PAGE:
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Cape Breton Strathspeys & Reels
Cape Breton
Topic Rating: 5 Topic Rating: 5 Topic Rating: 5 Topic Rating: 5 Topic Rating: 5 Topic Rating: 5 (19 votes) 
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ABitRusty
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October 21, 2020 - 6:36 am
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Ive heard Franks reel played alot here..its common.  In the video around 3:21..favorite part of it ..havent attempted to play it just like it.  its one of those yeah..gotta learn that one day tunes.  King George is on the same shelf as vibrato maybe closer though.

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ELCBK
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@ABitRusty -

Hmm Thinking Here Smiley

You got me thinking I'd better take a 2nd look at "Frank's Reel". 

Some of these, played fast, don't set right with me because I have to listen too hard to be able to distinguish an "A" from a "B" part, if any! (lol)

I did find this particular tutorial (slowed in last half) really cleared things up for me!

 

One missed accent, the whole thing just runs together... like "Brenda Stubbert's Reel".giphy.gif

 

-Emily

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ABitRusty
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@ELCBK  nice one here..oh wait.. i see your franks reel and raise you.. :)   

anyway..here is..gets jazzy too.. i bet its on the forum somewhere already..sorry if uts a repost

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ELCBK
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Here's Tara Lynne Touesnard - playing nice set of Cape Breton Strathspeys & Reels, starting with "The Haughs of Cromdale". 

 

Here's the "Fine Tuners" (Andrew Touesnard & Steve MacNeil) playing "Pretty Peg & High Reel" with A=432hz! 

 

I just had to show this practice set video by Andrew Touesnard.  Watch his hand when he plays the tunes fast (when you can see it) - I have NEVER seen vibrato like this!  Gives new meaning to "vibrating"! 

"Green Grow the Rashes O" - Tutorial by Kimberly Frazer (also has a video on how to do the Cape Breton "Cut").

 

mother child violin music image

 

- Emily 

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ABitRusty
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November 8, 2020 - 2:19 am
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liked how Andrew put the time markers in the description.  makes it easier to go to each listing.  he does have that vibrating vibrato thing going on huh.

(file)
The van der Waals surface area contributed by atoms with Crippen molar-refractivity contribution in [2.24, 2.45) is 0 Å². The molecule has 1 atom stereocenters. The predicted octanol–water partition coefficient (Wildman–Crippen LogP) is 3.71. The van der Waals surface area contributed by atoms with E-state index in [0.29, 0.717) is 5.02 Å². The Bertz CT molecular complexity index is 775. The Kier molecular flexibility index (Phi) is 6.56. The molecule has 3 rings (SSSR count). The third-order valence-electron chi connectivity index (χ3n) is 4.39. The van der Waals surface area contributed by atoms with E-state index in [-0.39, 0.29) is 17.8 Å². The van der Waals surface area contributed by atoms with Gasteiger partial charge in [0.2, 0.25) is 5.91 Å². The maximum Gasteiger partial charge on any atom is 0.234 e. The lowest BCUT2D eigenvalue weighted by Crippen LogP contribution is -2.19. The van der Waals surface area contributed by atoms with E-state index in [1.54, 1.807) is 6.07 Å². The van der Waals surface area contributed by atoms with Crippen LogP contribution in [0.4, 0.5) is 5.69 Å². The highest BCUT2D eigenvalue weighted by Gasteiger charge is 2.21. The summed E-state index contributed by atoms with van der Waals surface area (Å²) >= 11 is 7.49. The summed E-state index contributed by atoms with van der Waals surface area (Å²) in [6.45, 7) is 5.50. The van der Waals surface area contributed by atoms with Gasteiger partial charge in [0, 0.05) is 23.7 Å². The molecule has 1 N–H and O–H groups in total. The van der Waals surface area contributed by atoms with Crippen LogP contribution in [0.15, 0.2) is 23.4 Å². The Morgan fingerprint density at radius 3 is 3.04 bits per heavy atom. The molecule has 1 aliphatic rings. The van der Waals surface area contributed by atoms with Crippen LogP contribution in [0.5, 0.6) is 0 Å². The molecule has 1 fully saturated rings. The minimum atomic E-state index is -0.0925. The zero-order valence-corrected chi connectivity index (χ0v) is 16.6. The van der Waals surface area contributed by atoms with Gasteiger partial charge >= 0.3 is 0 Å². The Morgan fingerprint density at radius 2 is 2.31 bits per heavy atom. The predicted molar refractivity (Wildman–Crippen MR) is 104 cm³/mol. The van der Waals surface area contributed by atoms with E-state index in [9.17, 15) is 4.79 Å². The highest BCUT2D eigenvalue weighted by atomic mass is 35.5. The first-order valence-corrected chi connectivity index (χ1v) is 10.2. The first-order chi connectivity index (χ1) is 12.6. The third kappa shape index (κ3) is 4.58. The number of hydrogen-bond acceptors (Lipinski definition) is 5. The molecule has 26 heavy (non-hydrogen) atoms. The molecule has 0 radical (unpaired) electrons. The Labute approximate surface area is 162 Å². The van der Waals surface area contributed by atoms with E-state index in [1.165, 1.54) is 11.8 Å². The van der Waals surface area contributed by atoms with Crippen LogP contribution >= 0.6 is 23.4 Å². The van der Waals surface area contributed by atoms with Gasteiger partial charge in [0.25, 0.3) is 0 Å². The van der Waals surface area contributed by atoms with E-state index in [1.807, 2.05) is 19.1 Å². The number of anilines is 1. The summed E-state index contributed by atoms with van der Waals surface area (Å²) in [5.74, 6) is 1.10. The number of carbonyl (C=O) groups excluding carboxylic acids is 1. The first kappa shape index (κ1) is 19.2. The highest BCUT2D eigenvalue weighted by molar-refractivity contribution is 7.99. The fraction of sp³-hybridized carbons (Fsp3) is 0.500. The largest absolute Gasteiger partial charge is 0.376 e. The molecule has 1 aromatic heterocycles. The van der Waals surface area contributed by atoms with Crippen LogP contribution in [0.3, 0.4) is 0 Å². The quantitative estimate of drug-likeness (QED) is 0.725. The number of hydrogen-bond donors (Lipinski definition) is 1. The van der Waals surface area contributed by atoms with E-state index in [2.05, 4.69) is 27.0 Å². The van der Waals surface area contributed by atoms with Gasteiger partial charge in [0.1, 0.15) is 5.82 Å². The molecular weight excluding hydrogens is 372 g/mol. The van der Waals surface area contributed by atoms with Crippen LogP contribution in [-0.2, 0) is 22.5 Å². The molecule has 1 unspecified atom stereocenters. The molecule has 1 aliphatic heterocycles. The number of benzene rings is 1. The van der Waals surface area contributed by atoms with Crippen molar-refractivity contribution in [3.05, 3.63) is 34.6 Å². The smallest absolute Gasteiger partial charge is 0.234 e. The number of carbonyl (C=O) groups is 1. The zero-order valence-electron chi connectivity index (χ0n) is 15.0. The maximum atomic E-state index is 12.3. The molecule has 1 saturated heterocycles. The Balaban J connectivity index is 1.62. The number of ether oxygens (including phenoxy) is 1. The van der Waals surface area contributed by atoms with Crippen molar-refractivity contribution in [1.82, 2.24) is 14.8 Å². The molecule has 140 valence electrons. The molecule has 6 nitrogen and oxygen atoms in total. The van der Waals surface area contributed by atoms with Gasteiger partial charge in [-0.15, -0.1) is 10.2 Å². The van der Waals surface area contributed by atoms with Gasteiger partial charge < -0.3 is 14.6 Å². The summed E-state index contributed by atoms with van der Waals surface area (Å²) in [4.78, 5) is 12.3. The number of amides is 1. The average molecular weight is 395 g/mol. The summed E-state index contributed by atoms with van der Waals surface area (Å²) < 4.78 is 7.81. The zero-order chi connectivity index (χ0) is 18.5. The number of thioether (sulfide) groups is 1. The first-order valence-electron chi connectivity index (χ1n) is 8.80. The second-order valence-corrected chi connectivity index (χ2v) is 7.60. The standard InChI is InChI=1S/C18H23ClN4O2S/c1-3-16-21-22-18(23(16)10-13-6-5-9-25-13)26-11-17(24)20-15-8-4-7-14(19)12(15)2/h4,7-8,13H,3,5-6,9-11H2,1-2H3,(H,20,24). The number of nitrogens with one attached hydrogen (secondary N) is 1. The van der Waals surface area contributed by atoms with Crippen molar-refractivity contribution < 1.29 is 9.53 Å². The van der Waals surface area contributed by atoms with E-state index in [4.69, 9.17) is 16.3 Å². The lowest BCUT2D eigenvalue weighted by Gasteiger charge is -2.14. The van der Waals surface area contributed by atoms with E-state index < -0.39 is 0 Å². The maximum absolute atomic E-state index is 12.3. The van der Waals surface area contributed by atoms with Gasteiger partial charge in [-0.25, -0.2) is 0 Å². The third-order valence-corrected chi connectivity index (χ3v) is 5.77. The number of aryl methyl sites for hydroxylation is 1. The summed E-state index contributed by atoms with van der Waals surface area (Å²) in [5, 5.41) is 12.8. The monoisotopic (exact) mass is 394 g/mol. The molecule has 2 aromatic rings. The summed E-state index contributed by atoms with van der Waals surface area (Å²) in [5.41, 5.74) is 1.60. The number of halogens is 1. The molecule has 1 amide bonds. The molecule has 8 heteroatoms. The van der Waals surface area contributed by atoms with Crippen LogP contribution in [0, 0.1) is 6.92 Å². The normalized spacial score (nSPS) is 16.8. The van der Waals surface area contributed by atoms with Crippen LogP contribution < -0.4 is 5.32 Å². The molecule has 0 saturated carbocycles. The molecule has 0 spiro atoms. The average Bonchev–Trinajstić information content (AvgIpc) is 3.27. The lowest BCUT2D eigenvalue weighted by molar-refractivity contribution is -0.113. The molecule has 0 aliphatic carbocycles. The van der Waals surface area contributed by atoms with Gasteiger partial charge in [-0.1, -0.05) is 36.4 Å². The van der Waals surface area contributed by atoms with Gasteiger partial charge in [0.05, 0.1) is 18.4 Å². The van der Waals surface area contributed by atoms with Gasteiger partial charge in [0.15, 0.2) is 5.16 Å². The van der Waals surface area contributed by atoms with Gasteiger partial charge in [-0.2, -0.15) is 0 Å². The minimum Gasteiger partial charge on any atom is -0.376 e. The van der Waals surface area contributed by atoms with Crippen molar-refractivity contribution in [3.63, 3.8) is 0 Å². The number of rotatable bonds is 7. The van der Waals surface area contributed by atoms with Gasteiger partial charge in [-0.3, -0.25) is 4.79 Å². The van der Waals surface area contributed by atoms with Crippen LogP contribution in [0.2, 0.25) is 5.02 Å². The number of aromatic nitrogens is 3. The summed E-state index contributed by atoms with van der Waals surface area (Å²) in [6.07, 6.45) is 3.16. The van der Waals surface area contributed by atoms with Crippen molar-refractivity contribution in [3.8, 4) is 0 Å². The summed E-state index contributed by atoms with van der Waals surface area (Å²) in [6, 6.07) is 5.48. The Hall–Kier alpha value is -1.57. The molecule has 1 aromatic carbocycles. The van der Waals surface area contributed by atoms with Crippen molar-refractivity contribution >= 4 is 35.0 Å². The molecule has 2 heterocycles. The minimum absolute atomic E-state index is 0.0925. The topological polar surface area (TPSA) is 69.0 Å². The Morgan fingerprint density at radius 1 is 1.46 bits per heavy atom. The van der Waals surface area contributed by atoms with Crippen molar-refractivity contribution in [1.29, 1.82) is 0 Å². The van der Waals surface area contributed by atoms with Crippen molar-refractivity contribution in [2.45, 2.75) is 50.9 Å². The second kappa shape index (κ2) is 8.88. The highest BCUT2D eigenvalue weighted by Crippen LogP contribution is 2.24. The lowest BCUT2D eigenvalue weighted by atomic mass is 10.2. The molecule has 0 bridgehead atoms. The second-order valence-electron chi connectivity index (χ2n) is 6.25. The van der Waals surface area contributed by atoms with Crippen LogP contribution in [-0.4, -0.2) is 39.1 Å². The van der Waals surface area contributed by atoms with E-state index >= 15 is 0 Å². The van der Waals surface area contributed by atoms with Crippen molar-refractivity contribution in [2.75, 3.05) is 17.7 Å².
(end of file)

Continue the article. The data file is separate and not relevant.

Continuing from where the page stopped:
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ELCBK
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Suppose it's no surprise I'm hooked on another slow, Scottish Strathspey! 😔 

Just can't help it - they're SO bouncy & full of life!

Want to share my newest infatuation, "Lady Dalrymple of North Berwick's Favourite", here played by Tim Macdonald & Jeremy Ward (check out their Baroque Bows). 

Lady Dalrymple of North Berwick's Favourite

Great history and sheet music for this tune, here: 

This Tune at Traditional Tune Archive

giphy.gif

 

Btw, don't know if it's even possible for me to try to split off the Scottish Strathspeys from the Cape Breton ones, but I have thought about it. 

Pros & Cons? 😊 

- Emily

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ELCBK
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I should have paid more attention - wish someone would've called me on it! 

At the beginning of the video for "Lady Dalrymple of North Berwick's Favourite", I hear & see Tim Macdonald & Jeremy Ward tuning their Violin & Cello.  They are also playing with Baroque bows (which I mentioned). 

Now that I tried to play this, it's obvious these were done for a specific reason! 

I think this piece is in Baroque Tuning and A=415 Hz. 

The discrepancy between what I hear them play in the video and the sheet music documented at the Traditional Tune Archive, sounds about half a step flat - so this makes sense. 

Here's a video for tuning down with the Gabrieli Consort and Players. 

A=415 Hz for Tuning Reference

Should I also be worried about the 'Meantone Tuning' of the Period? 

Not so sure I can tell anything from listening to Tim and Jeremy tune their instruments, but 'Meantone was' still very popular when Niel Gow published this. 

giphy.gif

 

@AndrewH or @Gordon Shumway or @Irv -

Can you help me before I really get started on this?

I'm just not sure how to tune so I have the perfect thirds, or if I even need to be concerned about it here? 

Can you tell if I'm alright just tuning down to A=415, like the ref video above? 

- Emily

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Gordon Shumway
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ELCBK said

I'm just not sure how to tune so I have the perfect thirds, or if I even need to be concerned about it here?   

I assume you mean fifths? If so, how do you tune your instrument now, and do you have a teacher to show you?

You don't need to be concerned about 415 vs 440. 415 was an old standard: it's not a magic number. If you think there's something relaxed-sounding or -feeling about a lower pitch, then tune to any lower pitch you like the sound of.

But then you have the problem of tuning to fifths, which is probably why you are asking. An electronic tuner is unlikley to be useful. You have to use your ears. Tune basically to begin with - you know what a fifth sounds like. Tuning exactly requires hearing the beats between different overtones on two strings. I can't put it in writing at the moment. Maybe you can find a youtube video on it? Such precision can be delayed if your open strings sound basically good to you.

Andrew

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stringy
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July 11, 2021 - 7:17 am
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depending on where you went to in Europe tuning was different in the baroque era. in some places it was higher, in some places it was lower. I had often wondered how instruments were tuned before tuning forks or keyboard instruments became commonplace. There are some very good blogs on this subject. If you can sing scales you could always use your voice. I use a tuning fork for the A string, and tune the others from that, I never use an electronic tuner. But its up to personal preference.